Langlands program



What is called the Langlands correspondence in number theory (Langlands 67) is a conjectural correspondence (a bijection subject to various conditions) between

  1. nn-dimensional representations of the Galois group Gal(F¯/F)Gal(\bar F/F) of a given number field FF, and

  2. certain representations – called automorphic representations – of the nn-dimensional general linear group GL n(𝔸 F)GL_n(\mathbb{A}_F) with coefficients in the ring of adeles of FF, arising within the representations given by functions on the double coset space GL n(F)\GL n(𝔸 F)/GL n(𝒪)GL_n(F) \backslash GL_n(\mathbb{A}_F)/GL_n(\mathcal{O}) (where 𝒪= v𝒪 p\mathcal{O} = \prod_v \mathcal{O}_p is the ring of integers of all formal completions of FF).

This conjecture is motivated from the following special case, which is fully understood:

For n=1n = 1 then an nn-dimensional representation of the Galois group factors through GL 1GL_1 and hence through an abelian group. Therefore, by adjunction, it is equivalently a representation of the abelianization of the Galois group. The Kronecker-Weber theorem says that for F=F = \mathbb{Q}, then the abelianized Galois group is the idele class group GL 1()\GL 1(𝔸)GL_1(\mathbb{Q}) \backslash GL_1(\mathbb{A}), and hence 1-dimensional representations of the Galois group are equivalently representations of this. Moreover, one finds that for any prime number pp, then those representations which are “unramified at pp” are invariant under the subring of p-adic integers, hence are representations of the double quotient group GL 1()\GL 1(𝔸)/GL 1( p)GL_1(\mathbb{Q}) \backslash GL_1(\mathbb{A})/GL_1(\mathbb{Z}_p). More generally, the Artin reciprocity law says that for number fields there is an isomorphism between GL 1(K)\GL 1(𝔸 K)/GL 1(𝒪 K)GL_1(K) \backslash GL_1(\mathbb{A}_K)/GL_1(\mathcal{O}_K) and the abelianized Galois group.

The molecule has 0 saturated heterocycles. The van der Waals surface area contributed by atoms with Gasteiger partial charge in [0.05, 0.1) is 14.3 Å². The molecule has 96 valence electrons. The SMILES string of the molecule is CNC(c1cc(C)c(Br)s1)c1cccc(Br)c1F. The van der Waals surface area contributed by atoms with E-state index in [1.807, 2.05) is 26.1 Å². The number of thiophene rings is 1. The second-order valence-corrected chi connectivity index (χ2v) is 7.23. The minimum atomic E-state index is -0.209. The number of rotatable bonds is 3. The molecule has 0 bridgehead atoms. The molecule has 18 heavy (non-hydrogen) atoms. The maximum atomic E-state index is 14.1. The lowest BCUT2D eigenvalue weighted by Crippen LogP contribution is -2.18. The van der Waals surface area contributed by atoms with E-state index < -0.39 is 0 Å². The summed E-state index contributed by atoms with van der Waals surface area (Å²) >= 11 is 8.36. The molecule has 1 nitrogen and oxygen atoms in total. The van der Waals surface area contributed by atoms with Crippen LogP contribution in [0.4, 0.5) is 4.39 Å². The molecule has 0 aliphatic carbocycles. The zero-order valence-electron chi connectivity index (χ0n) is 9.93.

Various versions and refinements of this conjecture have since been considered, for some perspective see (Taylor 02, Langlands 14, Harris 14).

In particular, interpretation of the above story dually in arithmetic geometry has led to some developments. Namely under the function field analogy we have that

From this arithmetic geometry point of view the Langlands conjecture seems to speak of a correspondence that sends Dirac distributions on the moduli space of flat connections over an algebraic curve to certain “automorphic” functions on the moduli stack of bundles on the same curve. This suggests that the Langlands correspondence should be understood as a nonabelian version of a Fourier-Mukai-type integral transform. This version of the conjecture is known as the geometric Langlands correspondence. See there for more details.


The original conjecture is due to

Surveys of the state of the program include

Introductions and expository surveys include

  • Stephen Gelbart, An elementary introduction to the Langlands program, Bull. Amer. Math. Soc. (N.S.) 10 (1984), no. 2, 177–219; Edward Frenkel, Commentary on “An elementary introduction to the Langlands Program” by Steven Gelbart, Bull. Amer. Math. Soc. 48 (2011), 513-515, abstract, pdf

  • Mark Goresky, Langlands’ conjectures for physicists (pdf)

Discussion with an eye towards geometric class field theory and geometric Langlands duality is in

More resources are at

Revised on August 18, 2014 21:23:51 by David Corfield (